FORTUNE — Those weird little ads on the right side of your Facebook page—the ones depicting ugly shoes or pitching iffy continuing education degrees—are partly the result of the changing economics of both spam and online advertising in general.
Email spam became a huge business—and a huge problem for both Internet users and network managers—because marginal costs are near zero. Once a sleazy pitch for gray-market Viagra or a porn site is written, the additional cost of each spam message sent is almost nothing. Sending out millions of emails doesn’t cost much more than sending out just one. Very few people fall for the usually scammy offers, so sending them in bulk is necessary to actually snag paying customers.
But improvements to spam-blocking technologies, together with ever-cheaper “legit” advertising have worked to decrease email spam, according to a report from Kaspersky Lab, a maker of antivirus software. “With the emergence of Web 2.0,” the report states, “advertising opportunities on the Internet have skyrocketed: banners, context-based advertising, and ads on social networks and blogs.”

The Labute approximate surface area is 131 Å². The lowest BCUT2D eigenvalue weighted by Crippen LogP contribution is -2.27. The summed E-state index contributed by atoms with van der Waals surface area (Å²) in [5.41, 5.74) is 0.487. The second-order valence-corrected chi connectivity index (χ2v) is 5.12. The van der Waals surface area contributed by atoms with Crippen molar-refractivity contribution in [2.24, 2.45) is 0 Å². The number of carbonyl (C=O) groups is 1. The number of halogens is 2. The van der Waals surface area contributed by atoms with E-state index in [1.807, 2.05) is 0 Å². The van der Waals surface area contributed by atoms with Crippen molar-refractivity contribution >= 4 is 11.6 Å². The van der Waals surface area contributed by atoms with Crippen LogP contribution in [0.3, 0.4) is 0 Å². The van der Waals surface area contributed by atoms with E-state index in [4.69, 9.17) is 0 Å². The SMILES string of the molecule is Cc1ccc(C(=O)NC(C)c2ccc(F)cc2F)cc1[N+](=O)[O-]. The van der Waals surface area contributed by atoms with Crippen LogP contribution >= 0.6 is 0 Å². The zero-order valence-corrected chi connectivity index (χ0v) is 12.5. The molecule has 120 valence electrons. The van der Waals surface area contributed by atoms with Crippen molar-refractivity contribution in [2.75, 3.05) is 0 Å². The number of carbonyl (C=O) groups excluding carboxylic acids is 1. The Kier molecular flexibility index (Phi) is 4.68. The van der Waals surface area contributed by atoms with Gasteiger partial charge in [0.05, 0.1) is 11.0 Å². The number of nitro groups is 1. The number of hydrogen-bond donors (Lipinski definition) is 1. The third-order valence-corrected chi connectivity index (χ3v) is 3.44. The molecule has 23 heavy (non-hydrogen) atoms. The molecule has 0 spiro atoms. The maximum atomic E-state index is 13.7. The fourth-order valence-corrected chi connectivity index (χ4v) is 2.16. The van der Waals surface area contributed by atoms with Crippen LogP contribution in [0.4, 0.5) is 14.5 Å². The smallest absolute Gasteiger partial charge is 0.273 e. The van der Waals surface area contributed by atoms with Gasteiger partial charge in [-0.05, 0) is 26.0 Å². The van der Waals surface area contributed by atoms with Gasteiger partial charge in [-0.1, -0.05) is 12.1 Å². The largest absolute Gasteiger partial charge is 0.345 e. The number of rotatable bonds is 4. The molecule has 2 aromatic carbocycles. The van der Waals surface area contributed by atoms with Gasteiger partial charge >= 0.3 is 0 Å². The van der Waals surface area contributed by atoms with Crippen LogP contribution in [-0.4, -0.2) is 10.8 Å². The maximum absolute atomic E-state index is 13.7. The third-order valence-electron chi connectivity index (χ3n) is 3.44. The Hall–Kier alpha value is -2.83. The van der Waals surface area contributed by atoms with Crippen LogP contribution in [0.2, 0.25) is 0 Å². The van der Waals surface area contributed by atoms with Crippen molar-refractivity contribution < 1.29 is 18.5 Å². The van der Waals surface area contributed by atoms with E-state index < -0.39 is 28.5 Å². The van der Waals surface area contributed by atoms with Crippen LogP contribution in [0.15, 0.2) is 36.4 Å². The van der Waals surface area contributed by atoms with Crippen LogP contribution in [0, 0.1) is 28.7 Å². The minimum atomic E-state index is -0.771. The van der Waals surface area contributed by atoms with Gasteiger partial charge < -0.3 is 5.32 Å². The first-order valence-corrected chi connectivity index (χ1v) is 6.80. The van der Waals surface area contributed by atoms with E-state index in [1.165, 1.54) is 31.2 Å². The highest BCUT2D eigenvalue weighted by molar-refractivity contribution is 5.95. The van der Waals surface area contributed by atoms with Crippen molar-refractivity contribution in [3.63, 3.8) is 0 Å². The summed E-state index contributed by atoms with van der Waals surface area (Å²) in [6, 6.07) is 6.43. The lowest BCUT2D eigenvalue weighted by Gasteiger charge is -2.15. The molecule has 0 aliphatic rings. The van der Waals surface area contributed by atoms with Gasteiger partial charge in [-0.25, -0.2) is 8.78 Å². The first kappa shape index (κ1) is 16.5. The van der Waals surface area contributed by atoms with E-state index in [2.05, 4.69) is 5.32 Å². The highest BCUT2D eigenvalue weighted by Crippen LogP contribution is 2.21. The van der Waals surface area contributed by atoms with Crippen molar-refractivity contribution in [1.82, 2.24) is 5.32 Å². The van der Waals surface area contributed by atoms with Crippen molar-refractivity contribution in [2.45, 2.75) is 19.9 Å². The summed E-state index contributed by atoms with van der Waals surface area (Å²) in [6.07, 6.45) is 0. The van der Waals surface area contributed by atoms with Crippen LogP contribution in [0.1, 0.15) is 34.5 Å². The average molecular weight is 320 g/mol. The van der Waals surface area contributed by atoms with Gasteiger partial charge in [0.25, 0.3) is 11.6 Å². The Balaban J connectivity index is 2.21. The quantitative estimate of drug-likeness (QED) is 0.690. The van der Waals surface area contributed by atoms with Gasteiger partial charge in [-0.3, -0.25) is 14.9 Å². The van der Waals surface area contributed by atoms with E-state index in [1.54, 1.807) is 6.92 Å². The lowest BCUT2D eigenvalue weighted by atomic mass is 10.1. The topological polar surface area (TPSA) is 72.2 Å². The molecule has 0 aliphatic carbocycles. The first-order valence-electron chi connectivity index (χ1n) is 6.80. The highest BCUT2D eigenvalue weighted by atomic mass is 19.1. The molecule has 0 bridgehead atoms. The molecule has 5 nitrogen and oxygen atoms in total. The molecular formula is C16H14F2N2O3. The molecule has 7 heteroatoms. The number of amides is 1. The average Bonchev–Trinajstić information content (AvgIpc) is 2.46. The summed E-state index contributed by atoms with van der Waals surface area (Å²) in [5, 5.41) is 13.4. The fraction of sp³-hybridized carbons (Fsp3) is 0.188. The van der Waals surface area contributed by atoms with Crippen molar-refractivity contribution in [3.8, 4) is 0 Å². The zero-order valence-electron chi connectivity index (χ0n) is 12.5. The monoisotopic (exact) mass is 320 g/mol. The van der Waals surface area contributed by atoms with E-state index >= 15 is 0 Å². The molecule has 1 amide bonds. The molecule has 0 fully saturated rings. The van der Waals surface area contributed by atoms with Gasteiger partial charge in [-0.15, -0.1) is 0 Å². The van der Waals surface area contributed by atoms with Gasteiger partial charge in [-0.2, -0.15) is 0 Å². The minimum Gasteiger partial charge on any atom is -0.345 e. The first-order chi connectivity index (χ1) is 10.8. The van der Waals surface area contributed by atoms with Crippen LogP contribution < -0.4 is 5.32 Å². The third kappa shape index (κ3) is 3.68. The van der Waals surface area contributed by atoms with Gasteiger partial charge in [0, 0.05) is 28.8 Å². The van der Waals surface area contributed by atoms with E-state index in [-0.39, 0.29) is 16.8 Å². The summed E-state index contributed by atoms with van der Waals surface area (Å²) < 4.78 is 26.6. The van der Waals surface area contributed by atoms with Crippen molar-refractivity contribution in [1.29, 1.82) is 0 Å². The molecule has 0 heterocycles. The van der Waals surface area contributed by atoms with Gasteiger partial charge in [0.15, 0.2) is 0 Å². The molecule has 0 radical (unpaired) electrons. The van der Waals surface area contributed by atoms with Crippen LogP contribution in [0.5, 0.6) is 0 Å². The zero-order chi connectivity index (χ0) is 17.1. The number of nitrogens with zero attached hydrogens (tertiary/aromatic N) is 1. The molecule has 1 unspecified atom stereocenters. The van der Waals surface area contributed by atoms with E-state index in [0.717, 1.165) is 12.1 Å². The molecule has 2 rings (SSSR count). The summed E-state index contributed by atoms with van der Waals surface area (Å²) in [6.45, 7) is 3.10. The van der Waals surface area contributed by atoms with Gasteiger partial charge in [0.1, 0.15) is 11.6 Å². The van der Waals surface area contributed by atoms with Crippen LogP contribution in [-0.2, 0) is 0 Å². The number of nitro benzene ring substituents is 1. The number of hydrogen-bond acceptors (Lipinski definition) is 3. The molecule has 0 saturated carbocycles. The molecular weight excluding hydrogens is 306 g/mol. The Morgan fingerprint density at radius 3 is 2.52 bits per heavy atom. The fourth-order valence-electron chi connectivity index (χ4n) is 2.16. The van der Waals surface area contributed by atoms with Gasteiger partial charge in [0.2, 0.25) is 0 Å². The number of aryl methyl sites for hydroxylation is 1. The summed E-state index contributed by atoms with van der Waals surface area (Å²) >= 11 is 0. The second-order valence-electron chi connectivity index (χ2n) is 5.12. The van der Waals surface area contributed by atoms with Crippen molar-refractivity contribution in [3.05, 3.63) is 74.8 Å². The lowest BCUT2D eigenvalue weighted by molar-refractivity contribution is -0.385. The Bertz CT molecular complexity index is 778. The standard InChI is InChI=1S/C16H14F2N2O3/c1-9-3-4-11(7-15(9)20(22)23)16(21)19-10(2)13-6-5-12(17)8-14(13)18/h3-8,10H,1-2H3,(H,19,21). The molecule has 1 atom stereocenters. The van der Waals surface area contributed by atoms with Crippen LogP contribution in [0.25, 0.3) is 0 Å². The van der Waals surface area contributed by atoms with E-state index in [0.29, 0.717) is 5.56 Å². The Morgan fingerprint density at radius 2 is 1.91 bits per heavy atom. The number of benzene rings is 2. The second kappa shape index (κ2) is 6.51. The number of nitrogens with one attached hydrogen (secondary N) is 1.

The percentage of email identified as spam is still huge—72.1% in 2012, according to the report. But it’s been dropping every year recently, and is the lowest it’s been in five years.
“Ads in legal advertising venues are not as irritating for users on the receiving end,” according to the report. And the economics have shifted so much that it’s actually cheaper in many cases to buy banner-ad space than to spam. Kaspersky estimates that the cost-per-click (the total cost to get one user to click on a link) is about $4.45 for spam, but only about 10 cents for a Facebook ad.
Hence the cheesy ads you see on Facebook (FB) and elsewhere. The report explicitly states as much: The “classic spam categories (such as fake luxury goods, for example) are now switching over to social networks. We have even found some IP addresses for online stores advertising on Facebook that were previously using spam.”
Erstwhile spammers are also making use of online-coupon services such as Groupon (GRPN). Welcome to the wonderful world of online advertising.